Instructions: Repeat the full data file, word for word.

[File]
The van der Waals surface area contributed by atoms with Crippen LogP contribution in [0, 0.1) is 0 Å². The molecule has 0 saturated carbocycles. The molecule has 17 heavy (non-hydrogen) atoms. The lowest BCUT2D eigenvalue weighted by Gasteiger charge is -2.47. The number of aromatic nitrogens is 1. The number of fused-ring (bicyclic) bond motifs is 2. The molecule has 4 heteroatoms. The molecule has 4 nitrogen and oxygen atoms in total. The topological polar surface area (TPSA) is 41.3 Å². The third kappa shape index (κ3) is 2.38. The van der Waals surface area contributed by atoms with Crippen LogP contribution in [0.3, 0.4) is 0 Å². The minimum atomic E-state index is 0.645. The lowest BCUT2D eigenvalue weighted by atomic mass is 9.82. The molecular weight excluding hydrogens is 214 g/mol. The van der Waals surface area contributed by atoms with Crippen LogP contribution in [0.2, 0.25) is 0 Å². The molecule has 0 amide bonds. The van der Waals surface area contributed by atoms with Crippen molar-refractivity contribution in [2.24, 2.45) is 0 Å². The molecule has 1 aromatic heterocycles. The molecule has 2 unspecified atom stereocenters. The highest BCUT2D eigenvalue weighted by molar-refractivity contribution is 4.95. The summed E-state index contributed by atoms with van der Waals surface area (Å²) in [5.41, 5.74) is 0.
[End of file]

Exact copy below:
The van der Waals surface area contributed by atoms with Crippen LogP contribution in [0, 0.1) is 0 Å². The molecule has 0 saturated carbocycles. The molecule has 17 heavy (non-hydrogen) atoms. The lowest BCUT2D eigenvalue weighted by Gasteiger charge is -2.47. The number of aromatic nitrogens is 1. The number of fused-ring (bicyclic) bond motifs is 2. The molecule has 4 heteroatoms. The molecule has 4 nitrogen and oxygen atoms in total. The topological polar surface area (TPSA) is 41.3 Å². The third kappa shape index (κ3) is 2.38. The van der Waals surface area contributed by atoms with Crippen LogP contribution in [0.3, 0.4) is 0 Å². The minimum atomic E-state index is 0.645. The lowest BCUT2D eigenvalue weighted by atomic mass is 9.82. The molecular weight excluding hydrogens is 214 g/mol. The van der Waals surface area contributed by atoms with Crippen LogP contribution in [0.2, 0.25) is 0 Å². The molecule has 0 amide bonds. The van der Waals surface area contributed by atoms with Crippen molar-refractivity contribution in [2.24, 2.45) is 0 Å². The molecule has 1 aromatic heterocycles. The molecule has 2 unspecified atom stereocenters. The highest BCUT2D eigenvalue weighted by molar-refractivity contribution is 4.95. The summed E-state index contributed by atoms with van der Waals surface area (Å²) in [5.41, 5.74) is 0.